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Are you being served? Consumer duty and its impact on data

Compliance and regulation are part and parcel of working with data. Consumer duty has recently been reworked and businesses need to ensure they provide the best care for their customers.

Pressures on customers 

There is a lot that customers need to consider, particularly in a period of tight purse strings, which means their choices need to be as simple and informed as possible. Prior to the current economic issues and fears of global recession, consumers had to make complex and numerous decisions that required important assets in a faster environment.  

Unfortunately, not all businesses are willing to put in the effort to relieve the pressures on customers until they are forced to through legislation, regulation and strictly enforced standards. But businesses that embrace the guidance of the FCA and exceed expectations often find themselves in a stronger position and better regarded by their target consumers. By understanding the needs of customers and analysing their wants and situations, businesses can better respond to the ever-changing consumer atmosphere.  

“The new consumer duty guidance is far reaching, and, in the current economic climate where customers feel increasingly vulnerable, it is vital that companies do not just see this as another box-ticking, compliance exercise,” said Tim Bowes, associate director, Dufrain. “The nature of it is focused on evidencing customer service and value, and financial services firms must be able to show that they have had the appropriate conversations with customers to enable them to deliver the best possible outcome: whether that is the right type of loan, the right bank account, the right mortgage product – the list goes on.” 

Data is the answer 

Businesses need to embrace an outcome-focused approach and ensure that they are equipped to handle the required flexibility and innovation needed to remain competitive. The regulations applied to outcome-based focuses can be applied more easily to technical change and organic market evolution, whereas detailed and prescriptive rules are often slow and tedious to implement. The protection of consumers from emerging harms – which is rapid in this current era – remains top priority and businesses need to change to accommodate these needs. By finding new ways to serve customers, businesses can improve their standards and reputation against competitors.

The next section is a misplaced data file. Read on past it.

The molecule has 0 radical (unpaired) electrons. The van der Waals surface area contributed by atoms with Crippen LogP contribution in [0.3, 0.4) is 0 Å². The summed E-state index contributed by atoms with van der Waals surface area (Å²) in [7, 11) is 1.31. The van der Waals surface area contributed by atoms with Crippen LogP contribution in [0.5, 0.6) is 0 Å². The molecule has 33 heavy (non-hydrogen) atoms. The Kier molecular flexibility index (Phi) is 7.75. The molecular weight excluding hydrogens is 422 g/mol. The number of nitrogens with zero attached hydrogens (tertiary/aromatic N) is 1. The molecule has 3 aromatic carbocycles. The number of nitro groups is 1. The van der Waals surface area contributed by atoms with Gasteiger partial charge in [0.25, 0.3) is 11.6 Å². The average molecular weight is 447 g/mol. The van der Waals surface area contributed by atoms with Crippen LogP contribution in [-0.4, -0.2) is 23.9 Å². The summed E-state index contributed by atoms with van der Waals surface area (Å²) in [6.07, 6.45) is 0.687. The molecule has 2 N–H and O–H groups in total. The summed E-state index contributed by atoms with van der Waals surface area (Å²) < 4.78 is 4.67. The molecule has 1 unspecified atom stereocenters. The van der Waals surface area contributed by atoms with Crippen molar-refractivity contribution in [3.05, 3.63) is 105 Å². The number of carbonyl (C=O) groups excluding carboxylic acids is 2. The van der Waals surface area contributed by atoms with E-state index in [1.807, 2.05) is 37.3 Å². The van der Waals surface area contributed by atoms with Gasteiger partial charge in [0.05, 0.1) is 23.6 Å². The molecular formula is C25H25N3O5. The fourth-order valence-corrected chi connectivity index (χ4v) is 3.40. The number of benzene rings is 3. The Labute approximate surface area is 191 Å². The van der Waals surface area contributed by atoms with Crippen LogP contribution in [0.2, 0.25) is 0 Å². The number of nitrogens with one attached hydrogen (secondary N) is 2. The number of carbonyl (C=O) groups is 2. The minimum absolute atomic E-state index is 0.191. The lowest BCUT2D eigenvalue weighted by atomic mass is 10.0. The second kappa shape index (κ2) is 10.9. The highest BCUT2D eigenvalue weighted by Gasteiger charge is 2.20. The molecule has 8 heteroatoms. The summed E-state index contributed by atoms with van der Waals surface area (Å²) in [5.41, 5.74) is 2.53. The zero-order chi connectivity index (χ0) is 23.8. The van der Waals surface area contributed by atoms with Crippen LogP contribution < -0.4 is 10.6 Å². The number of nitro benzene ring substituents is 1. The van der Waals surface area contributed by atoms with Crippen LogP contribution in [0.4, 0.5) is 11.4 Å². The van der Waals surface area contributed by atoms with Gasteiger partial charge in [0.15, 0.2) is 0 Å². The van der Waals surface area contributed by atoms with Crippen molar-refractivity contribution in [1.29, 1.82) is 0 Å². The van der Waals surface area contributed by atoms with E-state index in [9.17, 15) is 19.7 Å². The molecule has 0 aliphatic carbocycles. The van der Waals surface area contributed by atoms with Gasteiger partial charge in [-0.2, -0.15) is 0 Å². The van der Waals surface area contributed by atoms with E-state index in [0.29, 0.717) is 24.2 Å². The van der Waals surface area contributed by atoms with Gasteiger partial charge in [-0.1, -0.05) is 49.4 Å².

“To ensure this is the case, a considerable amount of additional data must be captured, and existing data must be better organised and prioritised,” said Bowes. “It is no good implementing multiple different solutions that operate in silo and do not allow the data to be translated across different parts of the business. Firms need one view of the customer and the right data protections in place – they must update their data practices so that they are based on modern and more agile data sourcing as well as visualisation practices that enable strategic delivery from the start.” 

The new standards set out by consumer duty set high and clear requirements for firms to ensure products and services are fit for purpose, offer fair value and actively help customers to make informed decisions. With a focus on outcomes, the level of protection can handle the current transaction environment as well as flexibility for what the future may bring. Hopefully, this will enable businesses to develop a preventative and rapid attitude to issues regarding harm and non-compliance. 

Ultimately, businesses need to thrive in a competitive environment, and they can only do this by appealing to the interests of consumers. With a fairer and more consumer-focused setting, firms should be able to invest in innovation more readily and enthusiastically than before, but a serious investment in data tools and culture is required to achieve this.  

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